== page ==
By Robert Jaques
14 Feb 2007
Security experts today warned that the impending total ban on smoking in
UK workplaces could be used by social engineering hackers to steal
sensitive corporate data.
In a recent exercise undertaken by security consultancy NTA Monitor, a
tester was able to gain access to a corporate building through a back
door that was left open for smokers.
Once inside, the tester requested to be taken to a meeting room,
claiming that the IT department had sent him. Even without a pass, he
gained access unchallenged and was able to connect his laptop to the
VoIP network via a telephone point.
Roy Hills, technical director at NTA Monitor, said: "It used to be that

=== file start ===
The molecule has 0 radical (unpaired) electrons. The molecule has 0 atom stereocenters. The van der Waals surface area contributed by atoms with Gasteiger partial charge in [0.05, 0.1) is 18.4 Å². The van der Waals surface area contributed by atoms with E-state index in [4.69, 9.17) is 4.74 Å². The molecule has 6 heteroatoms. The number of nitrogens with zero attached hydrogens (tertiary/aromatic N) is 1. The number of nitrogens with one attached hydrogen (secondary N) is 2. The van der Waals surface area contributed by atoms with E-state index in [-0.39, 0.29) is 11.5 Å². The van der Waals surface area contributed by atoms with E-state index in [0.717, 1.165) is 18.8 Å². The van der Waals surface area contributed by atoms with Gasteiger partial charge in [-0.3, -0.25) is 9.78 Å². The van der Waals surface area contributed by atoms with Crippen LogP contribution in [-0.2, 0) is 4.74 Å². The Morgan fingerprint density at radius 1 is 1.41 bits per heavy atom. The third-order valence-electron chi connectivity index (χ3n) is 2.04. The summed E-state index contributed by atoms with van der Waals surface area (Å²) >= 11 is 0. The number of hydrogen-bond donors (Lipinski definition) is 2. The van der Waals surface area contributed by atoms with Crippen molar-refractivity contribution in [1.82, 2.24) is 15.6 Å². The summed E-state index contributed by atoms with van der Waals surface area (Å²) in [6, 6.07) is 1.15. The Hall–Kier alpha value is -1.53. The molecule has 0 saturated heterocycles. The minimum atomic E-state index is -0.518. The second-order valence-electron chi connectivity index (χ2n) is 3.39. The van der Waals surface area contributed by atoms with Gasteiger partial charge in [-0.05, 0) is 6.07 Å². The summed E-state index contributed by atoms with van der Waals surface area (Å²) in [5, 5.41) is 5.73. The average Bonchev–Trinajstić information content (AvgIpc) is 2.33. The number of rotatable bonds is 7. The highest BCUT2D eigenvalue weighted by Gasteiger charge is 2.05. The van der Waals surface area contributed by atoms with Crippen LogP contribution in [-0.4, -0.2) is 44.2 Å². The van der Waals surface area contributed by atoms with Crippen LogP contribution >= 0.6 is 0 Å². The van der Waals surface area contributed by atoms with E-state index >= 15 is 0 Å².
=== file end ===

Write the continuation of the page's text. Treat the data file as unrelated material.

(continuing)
companies 'left the back door open' in terms of internet security. Now
they are literally leaving their buildings open to accommodate smokers.
"We are experiencing a surge in demand for social engineering tests as
hackers are turning to social techniques to infiltrate corporate
He added that the exercise proves that once inside a corporate building,
an attacker can use social methods on employees to gain access to
restricted areas and information.
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